Sometimes obsession sneaks up on you slowly. One day you’re satisfied with 7-Eleven coffee poured into a used Big Gulp cup. A few years later, you refuse to choke down anything not prepared on a pour-over bar at the nearest specialty coffee shop.
Other times, obsession strikes you in a flash.
I can, for example, tell you the exact moment my home-coffee-brewing addiction kicked in: It was 10:58 a.m. on Dec. 12. I was sampling cups prepared by Alex and Chad McCracken, the brothers behind the Wydown, the forthcoming specialty coffee shop in the Louis at 14th. At their former pop-up on U Street, the siblings had brewed five different preparations of the same Finca Kilimanjaro, a Salvadoran bean roasted by PT’s Coffee Roasting in Topeka, Kan. Among the devices they employed was a siphon, a twin-chambered glass tower powered by a glowing halogen lamp.
The siphon’s charms were immediate: evil-scientist-grade equipment that can make you feel like a 10-year-old with a chemistry set. But that childhood reverie vanished with one sip of coffee. Compared with the other devices (two pour-over cones, an AeroPress and a Clever dripper), the siphon-produced cup was more complex, balancing sweetness and acidity. If the other devices had emphasized the Finca Kilimanjaro’s bracingly sour brightness, the siphon had transformed it into candied lemon. I was hooked.
I was sold on the siphon, sure, but more than that, I was fascinated by the different flavors that each device unlocked in the same coffee. I wanted to experiment more.
Within a month, I had secured not only a Yama three-cup siphon but also other tools for my morning caffeine ritual: a Bee House dripper, an AeroPress coffee and espresso maker and a digital scale to weigh my coffee and water down to the nearest gram. Then came the more expensive stuff: a high-end electric drip maker often touted as the best on the market, and a single-cup device capable of brewing any freshly ground beans. That latter piece of equipment, I thought, would serve as a litmus test to see whether, when it comes to coffee brewing, convenience and quality are mutually exclusive.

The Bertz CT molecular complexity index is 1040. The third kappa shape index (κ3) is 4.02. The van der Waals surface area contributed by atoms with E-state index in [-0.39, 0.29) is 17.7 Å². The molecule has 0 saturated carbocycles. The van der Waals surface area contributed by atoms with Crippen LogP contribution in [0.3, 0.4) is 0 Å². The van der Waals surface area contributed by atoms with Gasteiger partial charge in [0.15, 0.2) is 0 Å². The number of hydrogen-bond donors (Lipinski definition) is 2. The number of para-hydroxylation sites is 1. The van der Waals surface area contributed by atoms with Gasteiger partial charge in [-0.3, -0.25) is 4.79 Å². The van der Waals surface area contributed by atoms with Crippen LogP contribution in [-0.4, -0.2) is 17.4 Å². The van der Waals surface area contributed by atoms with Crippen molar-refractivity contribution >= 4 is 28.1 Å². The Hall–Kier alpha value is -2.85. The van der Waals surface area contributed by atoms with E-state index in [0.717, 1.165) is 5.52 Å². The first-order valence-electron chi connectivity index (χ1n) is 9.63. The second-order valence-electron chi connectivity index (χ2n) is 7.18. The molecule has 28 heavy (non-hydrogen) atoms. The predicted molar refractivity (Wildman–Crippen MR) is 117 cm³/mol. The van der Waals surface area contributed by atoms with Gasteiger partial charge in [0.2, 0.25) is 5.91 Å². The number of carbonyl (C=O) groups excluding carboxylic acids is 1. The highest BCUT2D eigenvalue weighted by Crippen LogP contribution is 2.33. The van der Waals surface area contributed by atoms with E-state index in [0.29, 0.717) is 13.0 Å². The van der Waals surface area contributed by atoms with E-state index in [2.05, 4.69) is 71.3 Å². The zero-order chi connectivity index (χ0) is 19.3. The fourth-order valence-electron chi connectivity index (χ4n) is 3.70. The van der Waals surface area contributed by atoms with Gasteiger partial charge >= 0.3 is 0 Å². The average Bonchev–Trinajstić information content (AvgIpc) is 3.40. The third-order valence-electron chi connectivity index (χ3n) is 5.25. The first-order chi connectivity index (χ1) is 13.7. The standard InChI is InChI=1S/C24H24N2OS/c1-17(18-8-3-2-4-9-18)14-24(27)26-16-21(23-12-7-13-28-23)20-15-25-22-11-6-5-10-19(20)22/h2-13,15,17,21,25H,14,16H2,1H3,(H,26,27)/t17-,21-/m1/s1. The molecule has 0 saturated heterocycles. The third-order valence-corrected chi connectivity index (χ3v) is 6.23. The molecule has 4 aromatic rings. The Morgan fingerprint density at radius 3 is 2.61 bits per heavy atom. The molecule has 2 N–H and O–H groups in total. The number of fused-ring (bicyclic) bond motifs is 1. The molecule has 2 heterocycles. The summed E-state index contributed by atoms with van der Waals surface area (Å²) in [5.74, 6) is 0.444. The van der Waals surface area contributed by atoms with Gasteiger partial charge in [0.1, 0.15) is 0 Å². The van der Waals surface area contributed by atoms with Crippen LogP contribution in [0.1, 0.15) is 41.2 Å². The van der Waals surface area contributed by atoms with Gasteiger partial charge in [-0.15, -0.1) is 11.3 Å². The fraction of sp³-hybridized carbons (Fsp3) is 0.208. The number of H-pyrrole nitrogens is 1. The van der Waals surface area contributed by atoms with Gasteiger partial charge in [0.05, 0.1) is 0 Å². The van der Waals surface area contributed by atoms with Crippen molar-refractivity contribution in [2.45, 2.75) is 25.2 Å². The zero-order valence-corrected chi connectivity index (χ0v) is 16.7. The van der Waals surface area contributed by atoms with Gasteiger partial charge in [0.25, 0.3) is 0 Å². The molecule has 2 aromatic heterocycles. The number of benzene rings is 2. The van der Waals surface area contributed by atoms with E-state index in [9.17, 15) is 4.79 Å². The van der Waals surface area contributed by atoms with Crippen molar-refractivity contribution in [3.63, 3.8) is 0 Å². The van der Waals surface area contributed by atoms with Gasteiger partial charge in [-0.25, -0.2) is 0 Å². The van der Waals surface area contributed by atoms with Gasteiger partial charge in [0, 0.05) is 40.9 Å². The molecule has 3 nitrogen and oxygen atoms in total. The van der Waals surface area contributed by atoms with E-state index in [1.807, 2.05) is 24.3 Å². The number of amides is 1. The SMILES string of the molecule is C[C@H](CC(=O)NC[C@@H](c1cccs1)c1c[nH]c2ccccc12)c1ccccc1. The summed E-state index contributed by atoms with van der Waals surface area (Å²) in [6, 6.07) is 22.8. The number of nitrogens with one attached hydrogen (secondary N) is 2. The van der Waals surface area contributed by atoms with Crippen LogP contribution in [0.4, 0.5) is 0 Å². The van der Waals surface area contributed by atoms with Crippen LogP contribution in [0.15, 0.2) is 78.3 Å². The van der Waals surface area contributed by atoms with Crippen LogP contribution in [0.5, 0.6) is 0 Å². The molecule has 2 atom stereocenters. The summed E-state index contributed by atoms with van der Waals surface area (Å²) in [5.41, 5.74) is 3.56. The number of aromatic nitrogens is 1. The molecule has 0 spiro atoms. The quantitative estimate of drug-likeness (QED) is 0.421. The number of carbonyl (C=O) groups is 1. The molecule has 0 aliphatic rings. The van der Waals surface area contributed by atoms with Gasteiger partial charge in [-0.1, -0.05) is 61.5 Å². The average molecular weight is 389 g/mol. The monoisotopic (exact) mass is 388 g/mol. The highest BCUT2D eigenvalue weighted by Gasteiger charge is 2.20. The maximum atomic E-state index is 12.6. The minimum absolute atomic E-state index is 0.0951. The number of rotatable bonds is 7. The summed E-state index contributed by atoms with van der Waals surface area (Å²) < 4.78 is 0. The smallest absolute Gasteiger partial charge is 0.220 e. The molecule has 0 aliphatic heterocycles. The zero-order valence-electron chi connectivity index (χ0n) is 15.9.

But the paradox about trying to improve your home coffee experience is that none of those fancy instruments and machines will guarantee you a perfect cup every time. As any veteran roaster or barista will tell you, coffee is not a fixed commodity, its quality the same day in and day out. It’s an agricultural product that degrades like any other fresh ingredient you buy at the grocery store. Freshness is paramount.
Home brewing is “a moving target, because the coffee itself is a moving target,” says Joel Finkelstein, the owner and roaster behind Qualia Coffee in Petworth. He says only one kind of coffee will give you the same cup each time: “If it’s old and stale, you can get total consistency,” Finkelstein cracks.
So a high-quality cup begins with freshly roasted beans, but it doesn’t end there. Home brewing has evolved beyond the one-button convenience of Mr. Coffee and the disposable pods of Nespresso. You need education. For starters, you need to understand the benefits of a burr grinder, which pulverizes those fresh beans more evenly than your typical cheapo blade grinder. A burr grinder also allows you to adjust the grind size of your beans, an important feature when you start using the more labor-intensive tools to brew coffee.
One grind size does not fit all of these contraptions. Immersion brewers — devices such as the siphon and French press, in which the full complement of water remains in contact with the grounds for the entire steeping process — typically require a coarser grind to prevent bitter, over-extracted coffee. Pour-over devices — whether a Hario v60 dripper, a Chemex coffeemaker or some other contraption in which water passes over the grounds more quickly — generally take a medium or fine grind.
“The longer the extraction time, the coarser the grind,” the Wydown’s Chad McCracken notes.